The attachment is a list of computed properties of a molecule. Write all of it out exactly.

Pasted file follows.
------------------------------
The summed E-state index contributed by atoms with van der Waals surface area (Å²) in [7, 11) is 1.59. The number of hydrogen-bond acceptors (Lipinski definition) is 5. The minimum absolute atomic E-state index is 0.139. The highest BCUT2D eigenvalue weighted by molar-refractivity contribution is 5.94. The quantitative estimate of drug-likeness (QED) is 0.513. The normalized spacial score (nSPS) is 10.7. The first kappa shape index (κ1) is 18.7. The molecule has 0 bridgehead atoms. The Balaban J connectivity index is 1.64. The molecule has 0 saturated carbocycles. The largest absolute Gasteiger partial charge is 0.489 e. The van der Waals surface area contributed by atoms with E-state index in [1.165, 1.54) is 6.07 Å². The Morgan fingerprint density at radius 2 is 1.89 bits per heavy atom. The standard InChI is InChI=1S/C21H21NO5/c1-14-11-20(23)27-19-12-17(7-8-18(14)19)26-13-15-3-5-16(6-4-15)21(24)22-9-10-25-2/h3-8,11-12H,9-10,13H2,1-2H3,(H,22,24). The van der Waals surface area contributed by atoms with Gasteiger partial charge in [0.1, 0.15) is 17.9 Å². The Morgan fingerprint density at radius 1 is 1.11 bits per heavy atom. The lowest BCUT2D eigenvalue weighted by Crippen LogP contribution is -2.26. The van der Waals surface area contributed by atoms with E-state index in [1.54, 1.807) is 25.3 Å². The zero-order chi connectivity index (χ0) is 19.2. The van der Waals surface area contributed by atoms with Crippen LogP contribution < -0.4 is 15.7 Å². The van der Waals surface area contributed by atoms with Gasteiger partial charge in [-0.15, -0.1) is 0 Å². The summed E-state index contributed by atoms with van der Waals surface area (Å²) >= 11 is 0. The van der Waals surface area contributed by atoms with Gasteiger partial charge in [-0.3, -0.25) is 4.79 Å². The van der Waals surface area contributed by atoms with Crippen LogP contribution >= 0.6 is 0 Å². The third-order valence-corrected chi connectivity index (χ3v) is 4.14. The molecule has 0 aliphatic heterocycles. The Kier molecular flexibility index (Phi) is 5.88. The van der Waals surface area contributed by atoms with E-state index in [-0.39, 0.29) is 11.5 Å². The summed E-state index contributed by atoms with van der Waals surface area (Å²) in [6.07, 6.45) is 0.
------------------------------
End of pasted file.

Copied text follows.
The summed E-state index contributed by atoms with van der Waals surface area (Å²) in [7, 11) is 1.59. The number of hydrogen-bond acceptors (Lipinski definition) is 5. The minimum absolute atomic E-state index is 0.139. The highest BCUT2D eigenvalue weighted by molar-refractivity contribution is 5.94. The quantitative estimate of drug-likeness (QED) is 0.513. The normalized spacial score (nSPS) is 10.7. The first kappa shape index (κ1) is 18.7. The molecule has 0 bridgehead atoms. The Balaban J connectivity index is 1.64. The molecule has 0 saturated carbocycles. The largest absolute Gasteiger partial charge is 0.489 e. The van der Waals surface area contributed by atoms with E-state index in [1.165, 1.54) is 6.07 Å². The Morgan fingerprint density at radius 2 is 1.89 bits per heavy atom. The standard InChI is InChI=1S/C21H21NO5/c1-14-11-20(23)27-19-12-17(7-8-18(14)19)26-13-15-3-5-16(6-4-15)21(24)22-9-10-25-2/h3-8,11-12H,9-10,13H2,1-2H3,(H,22,24). The van der Waals surface area contributed by atoms with Gasteiger partial charge in [0.1, 0.15) is 17.9 Å². The Morgan fingerprint density at radius 1 is 1.11 bits per heavy atom. The lowest BCUT2D eigenvalue weighted by Crippen LogP contribution is -2.26. The van der Waals surface area contributed by atoms with E-state index in [1.54, 1.807) is 25.3 Å². The zero-order chi connectivity index (χ0) is 19.2. The van der Waals surface area contributed by atoms with Crippen LogP contribution < -0.4 is 15.7 Å². The van der Waals surface area contributed by atoms with Gasteiger partial charge in [-0.15, -0.1) is 0 Å². The summed E-state index contributed by atoms with van der Waals surface area (Å²) >= 11 is 0. The van der Waals surface area contributed by atoms with Gasteiger partial charge in [-0.3, -0.25) is 4.79 Å². The van der Waals surface area contributed by atoms with Crippen LogP contribution >= 0.6 is 0 Å². The third-order valence-corrected chi connectivity index (χ3v) is 4.14. The molecule has 0 aliphatic heterocycles. The Kier molecular flexibility index (Phi) is 5.88. The van der Waals surface area contributed by atoms with E-state index in [-0.39, 0.29) is 11.5 Å². The summed E-state index contributed by atoms with van der Waals surface area (Å²) in [6.07, 6.45) is 0.